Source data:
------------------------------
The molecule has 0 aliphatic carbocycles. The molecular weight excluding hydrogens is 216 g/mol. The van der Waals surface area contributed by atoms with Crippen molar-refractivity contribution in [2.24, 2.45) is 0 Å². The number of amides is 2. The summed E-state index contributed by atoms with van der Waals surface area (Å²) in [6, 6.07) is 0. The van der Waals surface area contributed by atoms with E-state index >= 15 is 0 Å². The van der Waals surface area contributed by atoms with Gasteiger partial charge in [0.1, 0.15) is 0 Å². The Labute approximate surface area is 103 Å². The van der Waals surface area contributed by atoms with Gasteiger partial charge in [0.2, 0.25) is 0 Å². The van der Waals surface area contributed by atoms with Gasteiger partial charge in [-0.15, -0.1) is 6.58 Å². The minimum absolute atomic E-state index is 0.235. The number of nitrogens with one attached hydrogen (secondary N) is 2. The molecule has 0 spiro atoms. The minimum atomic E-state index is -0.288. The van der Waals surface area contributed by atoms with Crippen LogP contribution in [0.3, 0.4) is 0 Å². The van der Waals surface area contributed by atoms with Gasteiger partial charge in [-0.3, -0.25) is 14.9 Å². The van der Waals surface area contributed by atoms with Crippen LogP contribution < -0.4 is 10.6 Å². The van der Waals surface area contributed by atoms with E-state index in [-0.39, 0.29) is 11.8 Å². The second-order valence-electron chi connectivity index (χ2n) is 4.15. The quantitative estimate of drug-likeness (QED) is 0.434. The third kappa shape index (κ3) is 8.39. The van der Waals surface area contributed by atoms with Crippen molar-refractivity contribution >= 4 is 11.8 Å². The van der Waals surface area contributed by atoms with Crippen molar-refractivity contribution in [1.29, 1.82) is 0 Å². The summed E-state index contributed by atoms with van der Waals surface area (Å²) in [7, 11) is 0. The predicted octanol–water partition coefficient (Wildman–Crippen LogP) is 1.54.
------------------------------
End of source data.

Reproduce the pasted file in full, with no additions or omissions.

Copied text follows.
The molecule has 0 aliphatic carbocycles. The molecular weight excluding hydrogens is 216 g/mol. The van der Waals surface area contributed by atoms with Crippen molar-refractivity contribution in [2.24, 2.45) is 0 Å². The number of amides is 2. The summed E-state index contributed by atoms with van der Waals surface area (Å²) in [6, 6.07) is 0. The van der Waals surface area contributed by atoms with E-state index >= 15 is 0 Å². The van der Waals surface area contributed by atoms with Gasteiger partial charge in [0.1, 0.15) is 0 Å². The Labute approximate surface area is 103 Å². The van der Waals surface area contributed by atoms with Gasteiger partial charge in [0.2, 0.25) is 0 Å². The van der Waals surface area contributed by atoms with Gasteiger partial charge in [-0.15, -0.1) is 6.58 Å². The minimum absolute atomic E-state index is 0.235. The number of nitrogens with one attached hydrogen (secondary N) is 2. The molecule has 0 spiro atoms. The minimum atomic E-state index is -0.288. The van der Waals surface area contributed by atoms with Crippen LogP contribution in [0.3, 0.4) is 0 Å². The van der Waals surface area contributed by atoms with Gasteiger partial charge in [-0.3, -0.25) is 14.9 Å². The van der Waals surface area contributed by atoms with Crippen LogP contribution < -0.4 is 10.6 Å². The van der Waals surface area contributed by atoms with E-state index in [-0.39, 0.29) is 11.8 Å². The second-order valence-electron chi connectivity index (χ2n) is 4.15. The quantitative estimate of drug-likeness (QED) is 0.434. The third kappa shape index (κ3) is 8.39. The van der Waals surface area contributed by atoms with Crippen molar-refractivity contribution >= 4 is 11.8 Å². The van der Waals surface area contributed by atoms with Crippen molar-refractivity contribution in [1.29, 1.82) is 0 Å². The summed E-state index contributed by atoms with van der Waals surface area (Å²) in [7, 11) is 0. The predicted octanol–water partition coefficient (Wildman–Crippen LogP) is 1.54.